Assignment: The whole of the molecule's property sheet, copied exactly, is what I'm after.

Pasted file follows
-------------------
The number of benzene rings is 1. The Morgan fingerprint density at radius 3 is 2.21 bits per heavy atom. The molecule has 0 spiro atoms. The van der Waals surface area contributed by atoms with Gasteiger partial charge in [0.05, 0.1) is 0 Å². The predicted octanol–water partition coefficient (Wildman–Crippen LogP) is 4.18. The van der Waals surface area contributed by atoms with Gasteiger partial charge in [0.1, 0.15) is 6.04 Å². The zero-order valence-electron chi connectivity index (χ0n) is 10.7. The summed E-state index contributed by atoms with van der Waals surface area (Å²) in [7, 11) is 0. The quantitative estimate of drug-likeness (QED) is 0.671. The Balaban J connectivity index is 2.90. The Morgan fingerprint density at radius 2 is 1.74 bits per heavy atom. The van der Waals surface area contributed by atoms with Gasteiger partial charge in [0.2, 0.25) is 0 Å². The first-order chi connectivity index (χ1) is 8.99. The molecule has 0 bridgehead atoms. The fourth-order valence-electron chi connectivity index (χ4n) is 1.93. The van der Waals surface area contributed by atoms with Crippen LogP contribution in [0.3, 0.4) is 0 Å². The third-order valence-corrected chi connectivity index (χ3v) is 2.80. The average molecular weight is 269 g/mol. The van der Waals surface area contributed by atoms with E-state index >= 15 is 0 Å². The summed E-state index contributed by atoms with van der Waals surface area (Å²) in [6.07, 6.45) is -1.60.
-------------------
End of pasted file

The number of benzene rings is 1. The Morgan fingerprint density at radius 3 is 2.21 bits per heavy atom. The molecule has 0 spiro atoms. The van der Waals surface area contributed by atoms with Gasteiger partial charge in [0.05, 0.1) is 0 Å². The predicted octanol–water partition coefficient (Wildman–Crippen LogP) is 4.18. The van der Waals surface area contributed by atoms with Gasteiger partial charge in [0.1, 0.15) is 6.04 Å². The zero-order valence-electron chi connectivity index (χ0n) is 10.7. The summed E-state index contributed by atoms with van der Waals surface area (Å²) in [7, 11) is 0. The quantitative estimate of drug-likeness (QED) is 0.671. The Balaban J connectivity index is 2.90. The Morgan fingerprint density at radius 2 is 1.74 bits per heavy atom. The van der Waals surface area contributed by atoms with Gasteiger partial charge in [0.2, 0.25) is 0 Å². The first-order chi connectivity index (χ1) is 8.99. The molecule has 0 bridgehead atoms. The fourth-order valence-electron chi connectivity index (χ4n) is 1.93. The van der Waals surface area contributed by atoms with Crippen LogP contribution in [0.3, 0.4) is 0 Å². The third-order valence-corrected chi connectivity index (χ3v) is 2.80. The average molecular weight is 269 g/mol. The van der Waals surface area contributed by atoms with E-state index >= 15 is 0 Å². The summed E-state index contributed by atoms with van der Waals surface area (Å²) in [6.07, 6.45) is -1.60.